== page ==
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Scientists Measure the Accuracy of a Racism Claim

Scientists have often been accused of letting their ideology influence their results, and one of the most famous cases is that of Morton's skulls--the global collection amassed by the 19th-century physical anthropologist Samuel George Morton.

from the New York Times (Registration Required)

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How an Afghan Methadone Clinic is Fighting to Counter HIV

In the Pul-i-Sokhta neighborhood of Kabul, Afghanistan, hundreds of men gather under a bridge in the dark. They hunch over sheets of foil and breathe in the fumes from boiling heroin.

from PRI's The World

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China Starts Building World's Biggest Radio Telescope

The largest and most famous radio telescope in the world--the Arecibo Observatory in Puerto Rico--is about to be upstaged. In a remote part of Guizhou province in southern China, construction has begun on a true behemoth of engineering, the Five-hundred-metre Aperture Spherical radio Telescope (FAST), an instrument that promises to transform radio astronomy.

from New Scientist (Registration Required)

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Forest Europe Summit 'To Shape' Policy

Forestry ministers from across Europe are attending a summit to shape future policy on how woodlands are managed. Delegates from 46 nations are expected to decide whether they will go ahead and establish a legally binding agreement on forest management.

from BBC News Online

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New Dino May Be World's Smallest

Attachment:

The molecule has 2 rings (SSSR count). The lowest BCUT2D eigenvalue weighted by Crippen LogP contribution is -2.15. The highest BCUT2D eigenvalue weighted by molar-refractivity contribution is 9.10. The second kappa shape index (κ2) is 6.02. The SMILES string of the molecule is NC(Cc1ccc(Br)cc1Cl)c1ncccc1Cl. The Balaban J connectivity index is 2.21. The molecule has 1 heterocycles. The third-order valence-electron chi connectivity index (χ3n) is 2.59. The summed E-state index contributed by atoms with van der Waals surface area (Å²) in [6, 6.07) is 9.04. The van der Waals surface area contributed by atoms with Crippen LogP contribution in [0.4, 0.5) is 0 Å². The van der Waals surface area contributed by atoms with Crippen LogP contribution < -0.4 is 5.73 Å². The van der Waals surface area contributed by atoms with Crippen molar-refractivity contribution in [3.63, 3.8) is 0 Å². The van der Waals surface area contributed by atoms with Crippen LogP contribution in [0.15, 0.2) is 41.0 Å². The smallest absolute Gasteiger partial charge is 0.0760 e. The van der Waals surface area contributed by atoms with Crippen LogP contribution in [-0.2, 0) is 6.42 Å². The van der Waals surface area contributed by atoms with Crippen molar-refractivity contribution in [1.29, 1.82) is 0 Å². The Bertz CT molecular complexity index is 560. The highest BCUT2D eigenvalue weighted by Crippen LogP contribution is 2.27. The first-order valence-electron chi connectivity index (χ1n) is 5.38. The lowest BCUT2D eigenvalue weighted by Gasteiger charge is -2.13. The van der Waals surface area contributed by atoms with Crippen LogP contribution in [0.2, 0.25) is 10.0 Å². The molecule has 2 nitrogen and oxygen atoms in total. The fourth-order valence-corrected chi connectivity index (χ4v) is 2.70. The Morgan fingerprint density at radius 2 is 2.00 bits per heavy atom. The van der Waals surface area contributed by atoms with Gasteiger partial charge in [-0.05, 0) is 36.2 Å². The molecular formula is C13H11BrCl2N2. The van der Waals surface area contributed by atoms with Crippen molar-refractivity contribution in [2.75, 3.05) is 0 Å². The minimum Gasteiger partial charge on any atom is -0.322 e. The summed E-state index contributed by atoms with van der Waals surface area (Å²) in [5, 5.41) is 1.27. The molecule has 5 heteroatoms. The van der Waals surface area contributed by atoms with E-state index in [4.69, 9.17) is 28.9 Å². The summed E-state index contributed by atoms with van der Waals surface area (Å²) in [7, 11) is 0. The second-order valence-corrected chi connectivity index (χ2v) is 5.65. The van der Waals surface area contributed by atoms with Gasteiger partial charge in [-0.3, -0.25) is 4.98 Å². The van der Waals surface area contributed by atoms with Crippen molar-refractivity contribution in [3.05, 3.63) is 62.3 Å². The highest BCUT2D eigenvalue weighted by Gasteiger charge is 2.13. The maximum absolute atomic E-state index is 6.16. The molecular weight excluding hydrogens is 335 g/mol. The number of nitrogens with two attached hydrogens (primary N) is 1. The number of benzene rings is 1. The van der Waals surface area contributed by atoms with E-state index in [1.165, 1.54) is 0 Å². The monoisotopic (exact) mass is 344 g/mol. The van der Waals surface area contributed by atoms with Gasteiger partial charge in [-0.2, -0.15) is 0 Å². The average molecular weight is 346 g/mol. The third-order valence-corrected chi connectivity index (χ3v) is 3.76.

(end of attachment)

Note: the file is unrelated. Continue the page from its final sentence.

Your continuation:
A new species of carnivorous non-avian dinosaur, described in the latest issue of Cretaceous Research, could be the world's smallest known dinosaur.

from Discovery News

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Giant Viruses

The common view of viruses, mostly true, is of tiny burglars that sneak into cells, grab the biosynthetic controls and compel the cell to make huge numbers of progeny that break out of the cell and keep the replication cycle going. Viruses are supposed to be diminutive even compared to cells that are just a micrometer (1,000 nanometers) in diameter. They are supposed to travel light, making do with just a few well-adapted genes.

from American Scientist

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Researchers Call for Nuclear Data Release

Shortly after a massive tsunami struck the Fukushima Daiichi nuclear power plant on 11 March, an unmanned monitoring station on the outskirts of Takasaki, Japan, logged a rise in radiation levels. Within 72 hours, scientists had analysed samples taken from the air and transmitted their analysis to Vienna, Austria--the headquarters of the Preparatory Commission for the Comprehensive Nuclear-Test-Ban Treaty Organization (CTBTO), an international body set up to monitor nuclear weapons tests.

from Nature News

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Human Mutation Rate Slower Than Thought

Bad news for fans of the X-Men: It may take longer to create a new class of mutant superhumans than previous estimates suggested. The first direct measurements of human mutation rates reveal that the speed at which successive generations accumulate single-letter genetic changes is much slower than previously thought.

from Science News

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